/Web APIs

Working with the History API

The pushState() and replaceState() methods add and modify history entries, respectively. These methods work in conjunction with the popstate event.

Adding and modifying history entries

Using pushState() changes the referrer that gets used in the HTTP header for XMLHttpRequest objects created after you change the state. The referrer will be the URL of the document whose window is this at the time of creation of the XMLHttpRequest object.

Example of pushState() method

Suppose https://mozilla.org/foo.html executes the following JavaScript:

const stateObj = {
  foo: "bar",

history.pushState(stateObj, "page 2", "bar.html");

This will cause the URL bar to display https://mozilla.org/bar.html, but won't cause the browser to load bar.html or even check that bar.html exists.

Suppose now that the user navigates to https://google.com, then clicks the Back button. At this point, the URL bar will display https://mozilla.org/bar.html and history.state will contain the stateObj. The popstate event won't be fired because the page has been reloaded. The page itself will look like bar.html.

If the user clicks Back once again, the URL will change to https://mozilla.org/foo.html, and the document will get a popstate event, this time with a null state object. Here too, going back doesn't change the document's contents from what they were in the previous step, although the document might update its contents manually upon receiving the popstate event.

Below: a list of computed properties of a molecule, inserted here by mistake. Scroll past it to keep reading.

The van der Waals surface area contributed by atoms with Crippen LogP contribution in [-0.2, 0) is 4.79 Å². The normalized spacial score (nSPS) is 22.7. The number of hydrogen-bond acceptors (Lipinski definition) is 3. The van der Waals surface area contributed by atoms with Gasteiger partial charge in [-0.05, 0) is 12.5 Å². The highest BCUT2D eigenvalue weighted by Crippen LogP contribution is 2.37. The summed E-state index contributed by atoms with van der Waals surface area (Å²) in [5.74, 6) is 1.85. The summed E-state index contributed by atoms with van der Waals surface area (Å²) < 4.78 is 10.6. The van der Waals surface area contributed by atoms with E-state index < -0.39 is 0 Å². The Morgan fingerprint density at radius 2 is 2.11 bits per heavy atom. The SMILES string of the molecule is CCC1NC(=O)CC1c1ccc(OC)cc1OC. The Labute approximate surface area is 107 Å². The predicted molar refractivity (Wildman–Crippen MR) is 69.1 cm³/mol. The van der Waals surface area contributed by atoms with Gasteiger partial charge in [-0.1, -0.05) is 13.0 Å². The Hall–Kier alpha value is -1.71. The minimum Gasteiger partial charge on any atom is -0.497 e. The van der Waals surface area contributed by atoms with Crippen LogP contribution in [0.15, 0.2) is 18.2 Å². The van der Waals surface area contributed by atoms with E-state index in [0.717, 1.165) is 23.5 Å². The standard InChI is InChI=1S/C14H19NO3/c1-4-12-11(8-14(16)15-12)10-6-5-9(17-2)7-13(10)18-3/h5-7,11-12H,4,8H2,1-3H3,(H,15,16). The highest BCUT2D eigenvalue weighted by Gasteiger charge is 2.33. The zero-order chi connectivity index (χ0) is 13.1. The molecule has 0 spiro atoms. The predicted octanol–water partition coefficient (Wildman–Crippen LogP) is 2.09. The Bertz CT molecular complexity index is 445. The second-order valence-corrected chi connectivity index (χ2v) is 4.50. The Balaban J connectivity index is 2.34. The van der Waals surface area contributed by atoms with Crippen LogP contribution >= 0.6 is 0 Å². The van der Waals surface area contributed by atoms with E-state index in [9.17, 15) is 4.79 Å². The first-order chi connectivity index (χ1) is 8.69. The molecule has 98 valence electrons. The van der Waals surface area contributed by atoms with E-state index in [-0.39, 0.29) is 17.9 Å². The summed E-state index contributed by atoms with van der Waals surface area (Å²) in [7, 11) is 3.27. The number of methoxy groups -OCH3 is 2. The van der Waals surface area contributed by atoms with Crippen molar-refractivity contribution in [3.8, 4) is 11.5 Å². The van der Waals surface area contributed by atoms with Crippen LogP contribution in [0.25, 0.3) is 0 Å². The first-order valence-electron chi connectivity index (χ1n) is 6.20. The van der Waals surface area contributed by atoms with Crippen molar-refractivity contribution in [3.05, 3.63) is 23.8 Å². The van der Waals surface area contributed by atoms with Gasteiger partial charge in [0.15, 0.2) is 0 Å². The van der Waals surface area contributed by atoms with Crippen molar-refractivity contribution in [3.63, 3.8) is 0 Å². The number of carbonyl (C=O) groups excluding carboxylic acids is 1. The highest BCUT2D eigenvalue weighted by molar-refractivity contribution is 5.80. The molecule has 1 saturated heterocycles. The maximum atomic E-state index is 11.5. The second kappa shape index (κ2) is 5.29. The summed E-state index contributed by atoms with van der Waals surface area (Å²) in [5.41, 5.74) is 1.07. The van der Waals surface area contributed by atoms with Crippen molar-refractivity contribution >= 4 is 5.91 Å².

The pushState() method

pushState() takes three parameters: a state object; a title (currently ignored); and (optionally), a URL.

Let's examine each of these three parameters in more detail.

state object

The state object is a JavaScript object which is associated with the new history entry created by pushState(). Whenever the user navigates to the new state, a popstate event is fired, and the state property of the event contains a copy of the history entry's state object. The state object can be anything that can be serialized. Because Firefox saves state objects to the user's disk so they can be restored after the user restarts the browser, we impose a size limit of 640k characters on the serialized representation of a state object. If you pass a state object whose serialized representation is larger than this to pushState(), the method will throw an exception. If you need more space than this, you're encouraged to use sessionStorage and/or localStorage.


All browsers but Safari currently ignore this parameter, although they may use it in the future. Passing the empty string here should be safe against future changes to the method. Alternatively, you could pass a short title for the state to which you're moving.


The new history entry's URL is given by this parameter. Note that the browser won't attempt to load this URL after a call to pushState(), but it might attempt to load the URL later, for instance after the user restarts the browser. The new URL does not need to be absolute; if it's relative, it's resolved relative to the current URL. The new URL must be of the same origin as the current URL; otherwise, pushState() will throw an exception. This parameter is optional; if it isn't specified, it's set to the document's current URL.